Everybody loves a good nickname. Here in Pittsburgh we’ve had a wide array of nicknames for our beloved Steelers, Penguins and Pirates. They range from great names like Jerome “The Bus” Bettis to considerably less stellar monikers like Nyjer “Tony Plush” Morgan. When you don’t know what you’re getting, it’s generally a bad nickname. “Dr. Strangeglove” Dick Stuart is great because it’s a then-current reference to a movie, and you can infer he’s not a good fielder — double win. Generic nicknames referring to the player’s name, like “J-Hay” Josh Harrison, or size (“Big” Ben Roethlisberger), or a rhyme (Sid “The Kid” Crosby) are OK in a pinch but not much on the creative side.
Before we get to the really good ones, let’s pause and honor the worst nickname of all time. That honor belongs to an unremarkable Pirate outfielder in the late 1930s named Johnny Dickshot. I’m not even sure if we can print the name Dickshot. He was a true blue-collar guy who worked in a steel mill during the off-season. But Johnny Dickshot not only had the stigma of an unforgiving surname; his nickname compounded what must have already been a superior inferiority complex. Yes, Johnny “Ugly” Dickshot was a real person. You think Russell “Rusty” Kuntz had to endure ridicule. Kuntz had nothing on Dickshot.
The Steelers have always had great nicknames. The best three in team history all tell you everything you need to know about their owners — Chuck Noll, “The Emperor”; Art Rooney, “The Chief”; and “Mean” Joe Greene. From Jack “The Hammer” Ham and “Blonde Bomber” Terry Bradshaw to “Big Snack” Casey Hampton, the Steelers churn out great nicknames like they win Lombardi trophies. Even the players we don’t like get good names. Sure most people hated Kordell Stewart while he was here, but the name “Slash” is pretty awesome. Sure we littered his lawn with garbage and booed him relentlessly, but Tommy “Gun” Maddox is a cool name, too.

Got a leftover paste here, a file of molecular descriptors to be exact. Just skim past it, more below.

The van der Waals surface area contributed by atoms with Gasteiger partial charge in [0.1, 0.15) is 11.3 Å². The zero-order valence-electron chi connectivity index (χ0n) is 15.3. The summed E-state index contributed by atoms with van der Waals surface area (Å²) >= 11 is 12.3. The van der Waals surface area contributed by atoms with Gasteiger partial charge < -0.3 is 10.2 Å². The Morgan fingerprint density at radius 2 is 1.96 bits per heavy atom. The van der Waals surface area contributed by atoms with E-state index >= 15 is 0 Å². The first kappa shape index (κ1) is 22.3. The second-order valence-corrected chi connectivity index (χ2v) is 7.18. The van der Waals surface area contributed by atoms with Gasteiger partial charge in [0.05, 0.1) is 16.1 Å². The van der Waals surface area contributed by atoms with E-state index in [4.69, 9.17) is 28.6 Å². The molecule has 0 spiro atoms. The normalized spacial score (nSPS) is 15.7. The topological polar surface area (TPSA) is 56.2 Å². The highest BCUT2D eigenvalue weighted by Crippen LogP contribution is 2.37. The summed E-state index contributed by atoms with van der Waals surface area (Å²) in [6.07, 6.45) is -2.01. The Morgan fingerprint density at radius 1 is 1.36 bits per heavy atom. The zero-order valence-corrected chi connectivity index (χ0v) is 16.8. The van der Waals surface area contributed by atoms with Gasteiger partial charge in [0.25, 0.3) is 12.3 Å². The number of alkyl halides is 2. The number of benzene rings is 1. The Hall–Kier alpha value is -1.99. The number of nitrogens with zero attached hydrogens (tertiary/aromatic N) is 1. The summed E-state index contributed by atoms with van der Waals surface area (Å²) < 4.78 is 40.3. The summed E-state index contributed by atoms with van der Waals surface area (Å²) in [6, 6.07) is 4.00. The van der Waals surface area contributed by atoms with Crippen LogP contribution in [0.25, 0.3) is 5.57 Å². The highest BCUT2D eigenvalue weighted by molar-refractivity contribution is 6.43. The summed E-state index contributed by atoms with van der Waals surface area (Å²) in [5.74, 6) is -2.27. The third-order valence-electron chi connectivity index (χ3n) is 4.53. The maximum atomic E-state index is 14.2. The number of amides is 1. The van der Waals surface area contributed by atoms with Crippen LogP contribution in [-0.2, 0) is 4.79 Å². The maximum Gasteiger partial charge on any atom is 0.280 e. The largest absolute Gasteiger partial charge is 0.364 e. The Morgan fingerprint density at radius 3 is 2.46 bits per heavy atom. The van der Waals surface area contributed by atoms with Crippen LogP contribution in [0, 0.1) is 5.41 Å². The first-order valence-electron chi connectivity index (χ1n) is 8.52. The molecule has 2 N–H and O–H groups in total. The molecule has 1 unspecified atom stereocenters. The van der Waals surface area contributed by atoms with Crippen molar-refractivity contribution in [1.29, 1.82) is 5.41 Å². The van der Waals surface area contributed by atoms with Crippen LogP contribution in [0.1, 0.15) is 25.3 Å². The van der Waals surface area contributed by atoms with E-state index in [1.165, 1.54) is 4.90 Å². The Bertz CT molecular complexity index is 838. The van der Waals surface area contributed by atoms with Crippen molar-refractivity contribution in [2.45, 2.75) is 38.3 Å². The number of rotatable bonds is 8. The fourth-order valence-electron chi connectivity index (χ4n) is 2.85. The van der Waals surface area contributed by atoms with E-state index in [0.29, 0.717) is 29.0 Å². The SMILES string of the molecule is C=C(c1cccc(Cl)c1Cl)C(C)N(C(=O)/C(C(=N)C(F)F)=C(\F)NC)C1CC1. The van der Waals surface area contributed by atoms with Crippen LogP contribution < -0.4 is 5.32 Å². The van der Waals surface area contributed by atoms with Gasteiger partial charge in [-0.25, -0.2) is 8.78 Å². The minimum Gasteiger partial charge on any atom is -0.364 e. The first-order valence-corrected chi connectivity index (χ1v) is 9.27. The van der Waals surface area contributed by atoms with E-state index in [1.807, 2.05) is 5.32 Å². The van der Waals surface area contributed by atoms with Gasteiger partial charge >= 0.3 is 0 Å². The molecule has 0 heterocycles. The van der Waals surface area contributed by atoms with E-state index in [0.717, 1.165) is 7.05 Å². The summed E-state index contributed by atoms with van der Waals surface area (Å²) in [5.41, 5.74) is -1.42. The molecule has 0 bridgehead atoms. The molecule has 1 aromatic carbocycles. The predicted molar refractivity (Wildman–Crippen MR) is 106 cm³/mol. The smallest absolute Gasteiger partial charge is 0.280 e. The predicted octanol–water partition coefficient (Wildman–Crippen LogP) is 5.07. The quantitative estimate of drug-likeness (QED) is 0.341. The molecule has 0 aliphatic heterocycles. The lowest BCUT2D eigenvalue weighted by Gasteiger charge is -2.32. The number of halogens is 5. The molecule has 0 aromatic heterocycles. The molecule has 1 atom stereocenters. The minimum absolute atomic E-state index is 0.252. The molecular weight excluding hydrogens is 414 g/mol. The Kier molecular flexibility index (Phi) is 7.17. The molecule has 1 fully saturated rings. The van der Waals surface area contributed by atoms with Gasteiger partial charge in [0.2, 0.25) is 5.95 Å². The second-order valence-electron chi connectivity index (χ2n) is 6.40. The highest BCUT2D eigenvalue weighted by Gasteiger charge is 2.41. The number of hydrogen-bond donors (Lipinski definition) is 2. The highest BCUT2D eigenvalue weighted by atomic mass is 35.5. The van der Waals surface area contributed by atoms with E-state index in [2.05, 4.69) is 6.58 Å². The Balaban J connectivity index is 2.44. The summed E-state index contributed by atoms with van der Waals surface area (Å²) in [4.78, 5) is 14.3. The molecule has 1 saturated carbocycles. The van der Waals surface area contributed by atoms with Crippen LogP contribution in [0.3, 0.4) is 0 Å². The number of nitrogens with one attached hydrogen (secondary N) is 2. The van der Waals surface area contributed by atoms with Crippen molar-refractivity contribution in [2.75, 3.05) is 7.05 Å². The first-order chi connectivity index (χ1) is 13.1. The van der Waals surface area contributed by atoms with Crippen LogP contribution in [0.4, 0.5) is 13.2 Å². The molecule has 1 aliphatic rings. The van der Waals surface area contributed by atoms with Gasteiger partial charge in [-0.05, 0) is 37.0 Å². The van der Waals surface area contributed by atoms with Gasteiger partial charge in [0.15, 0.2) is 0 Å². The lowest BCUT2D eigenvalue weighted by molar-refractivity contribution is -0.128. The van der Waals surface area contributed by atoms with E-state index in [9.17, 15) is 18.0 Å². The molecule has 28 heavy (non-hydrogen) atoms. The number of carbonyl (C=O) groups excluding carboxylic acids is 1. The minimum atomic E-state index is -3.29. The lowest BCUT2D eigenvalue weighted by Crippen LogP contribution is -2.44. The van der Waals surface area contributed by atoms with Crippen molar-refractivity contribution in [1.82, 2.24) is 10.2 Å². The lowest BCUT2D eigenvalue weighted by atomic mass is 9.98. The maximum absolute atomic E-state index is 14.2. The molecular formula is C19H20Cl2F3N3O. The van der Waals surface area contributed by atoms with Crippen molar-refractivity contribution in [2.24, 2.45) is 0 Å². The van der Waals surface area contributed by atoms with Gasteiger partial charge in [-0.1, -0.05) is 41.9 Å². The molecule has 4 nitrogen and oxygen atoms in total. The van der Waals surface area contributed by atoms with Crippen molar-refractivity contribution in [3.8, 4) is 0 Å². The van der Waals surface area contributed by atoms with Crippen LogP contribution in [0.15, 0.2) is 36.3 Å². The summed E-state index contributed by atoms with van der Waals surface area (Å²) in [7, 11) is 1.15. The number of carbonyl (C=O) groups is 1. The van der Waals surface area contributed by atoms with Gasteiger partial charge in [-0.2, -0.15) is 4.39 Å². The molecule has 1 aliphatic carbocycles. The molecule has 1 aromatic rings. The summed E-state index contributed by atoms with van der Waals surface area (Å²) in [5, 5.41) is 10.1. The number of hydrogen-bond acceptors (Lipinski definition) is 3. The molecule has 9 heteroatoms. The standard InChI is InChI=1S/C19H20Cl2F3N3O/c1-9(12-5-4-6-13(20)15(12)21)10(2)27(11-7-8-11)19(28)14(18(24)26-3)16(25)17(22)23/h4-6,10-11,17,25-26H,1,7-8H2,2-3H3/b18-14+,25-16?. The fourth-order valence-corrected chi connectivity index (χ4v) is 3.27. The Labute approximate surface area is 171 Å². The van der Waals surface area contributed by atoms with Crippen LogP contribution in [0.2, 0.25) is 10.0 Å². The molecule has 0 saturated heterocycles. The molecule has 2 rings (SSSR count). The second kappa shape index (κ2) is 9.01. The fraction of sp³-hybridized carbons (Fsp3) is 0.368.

Hockey is full of nicknames as well. Former Penguins Bob “Battleship” Kelly and Ron “Franchise” Francis are beneficiaries of really good names. And while “Real Deal” James Neal might seem like a lazy, rhymey nickname, Pitttsburghese makes it a good one —“Rill Dill James Nill” is just fun to say. Mario Lemieux is the anti-Johnny Dickshot; he’s a great player with a last name that actually means “the best.” But he’s also known as “Le Magnifique,” a worldly moniker befitting the greatest player in the team’s half-century history.
Over to the Buccos. Willie “Pops” Stargell and Phil “Scrap Iron”’ Garner lead the “We Are Family” era for great nicknames. That was a club with a Cobra (Dave Parker), a Candy Man (John Candelaria), and a Hit Man (Mike Easler) — all good players with equally good names.
Pirates teams in the past 10 years have had the odd distinction of having bad players with decent nicknames. “Eye Chart” Doug Mientkiewicz and Casey “Hits” McGehee fall into that category. Jose “Joey Bats” Bautista and “Brock Star” Brock Holt got their names after leaving town. But for every Mike “Spanky” LaValliere, there is a Harvey “Kitten” Haddix to balance it out. Matt Stairs had the honor of having a good nickname and a bad nickname. The all-time leader in pinch home runs in Major League Baseball history was known as “Professional Hitter.” That’s much better than his other alias, “Wonder Hamster.”
I’m sure I missed a lot of good ones. If you want, tweet your selections with the hashtag #CPNicknames, and we’ll pick a couple at random to win a City Paper T-shirt.